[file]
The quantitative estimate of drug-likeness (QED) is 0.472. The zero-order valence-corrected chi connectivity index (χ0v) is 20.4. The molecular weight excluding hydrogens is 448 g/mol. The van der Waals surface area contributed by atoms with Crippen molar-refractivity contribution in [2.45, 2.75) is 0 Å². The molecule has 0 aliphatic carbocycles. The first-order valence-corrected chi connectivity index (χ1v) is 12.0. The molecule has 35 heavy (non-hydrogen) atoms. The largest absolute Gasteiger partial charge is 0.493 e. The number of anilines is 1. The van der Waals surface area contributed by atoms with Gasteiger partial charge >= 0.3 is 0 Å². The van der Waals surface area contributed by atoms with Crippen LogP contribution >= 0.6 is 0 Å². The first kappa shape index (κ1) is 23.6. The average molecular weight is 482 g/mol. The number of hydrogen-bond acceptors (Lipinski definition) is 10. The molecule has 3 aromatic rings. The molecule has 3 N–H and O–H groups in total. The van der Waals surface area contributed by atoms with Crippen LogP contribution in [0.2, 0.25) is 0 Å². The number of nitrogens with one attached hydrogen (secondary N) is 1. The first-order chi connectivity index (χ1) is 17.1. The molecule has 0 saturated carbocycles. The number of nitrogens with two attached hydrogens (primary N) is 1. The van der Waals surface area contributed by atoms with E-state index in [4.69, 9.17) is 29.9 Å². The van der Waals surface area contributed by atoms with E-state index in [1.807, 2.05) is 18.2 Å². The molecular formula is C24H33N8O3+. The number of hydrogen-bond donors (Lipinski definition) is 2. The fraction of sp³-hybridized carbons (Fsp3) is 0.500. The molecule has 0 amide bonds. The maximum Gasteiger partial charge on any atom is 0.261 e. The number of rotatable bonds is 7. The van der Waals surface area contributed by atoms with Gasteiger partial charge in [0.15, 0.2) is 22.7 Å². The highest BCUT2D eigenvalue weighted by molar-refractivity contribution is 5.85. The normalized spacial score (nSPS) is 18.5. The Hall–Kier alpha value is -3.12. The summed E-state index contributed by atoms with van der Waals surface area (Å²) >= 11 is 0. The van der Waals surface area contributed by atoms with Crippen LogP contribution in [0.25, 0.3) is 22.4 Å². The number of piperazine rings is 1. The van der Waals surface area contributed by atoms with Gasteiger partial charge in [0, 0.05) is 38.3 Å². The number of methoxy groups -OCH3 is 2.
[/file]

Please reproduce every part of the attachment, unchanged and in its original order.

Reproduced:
The quantitative estimate of drug-likeness (QED) is 0.472. The zero-order valence-corrected chi connectivity index (χ0v) is 20.4. The molecular weight excluding hydrogens is 448 g/mol. The van der Waals surface area contributed by atoms with Crippen molar-refractivity contribution in [2.45, 2.75) is 0 Å². The molecule has 0 aliphatic carbocycles. The first-order valence-corrected chi connectivity index (χ1v) is 12.0. The molecule has 35 heavy (non-hydrogen) atoms. The largest absolute Gasteiger partial charge is 0.493 e. The number of anilines is 1. The van der Waals surface area contributed by atoms with Gasteiger partial charge >= 0.3 is 0 Å². The van der Waals surface area contributed by atoms with Crippen LogP contribution >= 0.6 is 0 Å². The first kappa shape index (κ1) is 23.6. The average molecular weight is 482 g/mol. The number of hydrogen-bond acceptors (Lipinski definition) is 10. The molecule has 3 aromatic rings. The molecule has 3 N–H and O–H groups in total. The van der Waals surface area contributed by atoms with Crippen LogP contribution in [0.2, 0.25) is 0 Å². The number of nitrogens with one attached hydrogen (secondary N) is 1. The first-order chi connectivity index (χ1) is 17.1. The molecule has 0 saturated carbocycles. The number of nitrogens with two attached hydrogens (primary N) is 1. The van der Waals surface area contributed by atoms with E-state index in [4.69, 9.17) is 29.9 Å². The van der Waals surface area contributed by atoms with E-state index in [1.807, 2.05) is 18.2 Å². The molecular formula is C24H33N8O3+. The number of hydrogen-bond donors (Lipinski definition) is 2. The fraction of sp³-hybridized carbons (Fsp3) is 0.500. The molecule has 0 amide bonds. The maximum Gasteiger partial charge on any atom is 0.261 e. The number of rotatable bonds is 7. The van der Waals surface area contributed by atoms with Gasteiger partial charge in [0.15, 0.2) is 22.7 Å². The highest BCUT2D eigenvalue weighted by molar-refractivity contribution is 5.85. The normalized spacial score (nSPS) is 18.5. The Hall–Kier alpha value is -3.12. The summed E-state index contributed by atoms with van der Waals surface area (Å²) >= 11 is 0. The van der Waals surface area contributed by atoms with Crippen LogP contribution in [0.25, 0.3) is 22.4 Å². The number of piperazine rings is 1. The van der Waals surface area contributed by atoms with Gasteiger partial charge in [0, 0.05) is 38.3 Å². The number of methoxy groups -OCH3 is 2.